President Xi Jinping’s European Tour: Key Takeaways for France-China Relations

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President Xi Jinping of China and President Emmanual Macron of France meet in Paris on May 6 during Xi’s European tour. (Kiran Ridley/Getty Images)

Amidst a time of high tensions between Europe and China, President Xi Jingping’s 5-day tour in Europe involved talks of trade, investment, Ukraine, and Gaza during state visits to France, Serbia, and Hungary. As the Chinese president’s first visit to Europe in five years, it marks the 60th anniversary of China’s diplomatic relations with France and the 75th anniversary with Hungary. And the reception was no short of fanfare. The president of France Emmannual Macron reportedly treated Xi to gifts of cognac, a trip to the Pyrenees mountain pass, and local delicacies of lamb and cheese in a show of personal contact. Hungarian president Tamas Sulyok rolled out a red carpet for Xi at the presidential palace, and gave him a ceremonial welcome with military honours. And in Serbia, President Aleksandar Vucic organized a massive crowd in front of the presidential palace to receive Xi, all chanting “China” and waving Chinese flags. 

The tour can be viewed as an effort by Xi to strengthen cooperative relations between the EU and China as part of China’s vision of a multipolar world. A recent uptick in China’s espionage activity in European capitals, and massive electric vehicle subsidies to outcompete European carmakers in the market have put pressure on the EU-China relationship. In addition, China’s continued trade with Russia despite the war in Ukraine have incited worries about the expansion of both Russia and China’s power. Europe’s role in the US-China rivalry and European unity over critical issues are also political backdrops of the trip.

So what were the key takeaways from each Xi’s state visit to France?


No apparent progress was made in terms of concessions on trade or Russia-Ukraine, despite Macron’s push for Xi to address the trade imbalance between the EU and China. The European Commission reports that in 2023, the EU trade deficit with China was a hefty €291 billion, which was already lower than the previous record high deficit in 2022. In an attempt to demonstrate European unity over the approach to China, Macron invited European Commission President Ursula von der Leyen to join the initial talks with Xi, of whom has denounced Chinese “market manipulation” and launched anti-subsidy investigations into key Chinese products, most notably including green technology, security devices, and electric vehicles. The EU has raised concerns that China is engaging in anti-free trade pracitces by flooding the market with cheap, heavily subsidized electric vehicles that are diminishing fair market access for European companies in China. Tariffs on Chinese imports have been suggested as a possible response, as the United States recently implemented. However, Xi rejected claims regarding an excess capacity problem, and remains unyielding in his goals to maintain commercial success in those sectors.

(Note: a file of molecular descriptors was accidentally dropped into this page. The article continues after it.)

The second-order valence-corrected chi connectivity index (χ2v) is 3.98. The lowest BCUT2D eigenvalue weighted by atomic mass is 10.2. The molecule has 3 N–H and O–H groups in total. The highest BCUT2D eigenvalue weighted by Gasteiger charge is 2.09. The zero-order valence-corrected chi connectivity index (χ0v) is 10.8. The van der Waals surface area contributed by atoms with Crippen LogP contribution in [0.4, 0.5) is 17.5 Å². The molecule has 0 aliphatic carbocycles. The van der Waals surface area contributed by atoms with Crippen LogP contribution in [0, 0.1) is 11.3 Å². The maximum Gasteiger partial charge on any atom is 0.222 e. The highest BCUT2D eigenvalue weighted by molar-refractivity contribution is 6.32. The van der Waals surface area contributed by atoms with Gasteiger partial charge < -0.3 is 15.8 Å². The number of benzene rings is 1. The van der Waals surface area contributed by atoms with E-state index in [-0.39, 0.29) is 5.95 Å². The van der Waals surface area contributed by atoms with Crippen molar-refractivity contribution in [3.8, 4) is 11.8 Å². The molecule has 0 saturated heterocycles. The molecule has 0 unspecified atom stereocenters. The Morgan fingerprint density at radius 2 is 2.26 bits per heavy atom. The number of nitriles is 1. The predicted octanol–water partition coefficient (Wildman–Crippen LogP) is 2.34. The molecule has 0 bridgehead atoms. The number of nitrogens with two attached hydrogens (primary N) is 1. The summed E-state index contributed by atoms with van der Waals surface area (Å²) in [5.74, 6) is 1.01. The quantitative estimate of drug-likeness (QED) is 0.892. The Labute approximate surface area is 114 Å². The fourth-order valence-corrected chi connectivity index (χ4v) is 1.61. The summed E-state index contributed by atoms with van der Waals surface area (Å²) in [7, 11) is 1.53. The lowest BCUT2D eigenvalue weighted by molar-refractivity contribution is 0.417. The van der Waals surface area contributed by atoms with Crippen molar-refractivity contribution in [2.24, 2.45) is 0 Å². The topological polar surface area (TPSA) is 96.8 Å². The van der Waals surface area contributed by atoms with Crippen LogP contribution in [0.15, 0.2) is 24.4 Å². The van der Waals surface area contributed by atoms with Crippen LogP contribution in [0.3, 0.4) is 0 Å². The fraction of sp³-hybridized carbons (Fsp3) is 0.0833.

Macron and von der Leyen also pressed Xi about engaging in trade with Russia, including selling technologies and products that could bolster Russia’s military capacity. Despite China’s claims at neutrality in the Russia-Ukraine conflict, they’ve consistenly refused to outright condemn Russia’s invasion and instead capitalized on the conflict as a key lifeline for the Russian economy in the face of heavy western sanctions. At the meeting however, China doubled down on their position of neutrality and pushed back against allegations by reinforcing calls for peace negotiations between Russia and Ukraine. Furthermore, both countries agreed to call for a military truce in the Middle East, Ukraine, and other conflicts during the Paris summer Olympics.

China also used the visit to try and drive a wedge between the US and France, and recruit France as a key partner in a multipolar world. With Macron’s talks of “strategic autonomy,” China sees France as a point of weakness in European unity. In fact, Macron has previously stated that Europe must develop stronger defense against Russia and not just submit as a “vassal of the United States.” Despite France  framing itself as bridge between the West and the Global South, though, Macron appears to be going back on his previous statement about a US led collective strategy, and reiterated the closeness of France’s alliance with the US compared to with China.  

Despite the lack of any real concessions, Xi’s visit still served symbolic purpose in stabilizing EU-China ties and doing damage control on trade relations, especially as the EU threatens economic retaliation. But with China’s refusal to compromise on trade or foreign policy, and cracks in European unity, especially seen in the Serbian and Hungarian legs of the trip, Xi’s visit may be a warning sign of a growing power that threatens to divide the Western world and challenge the current world order. 

Written by Emilie Fann

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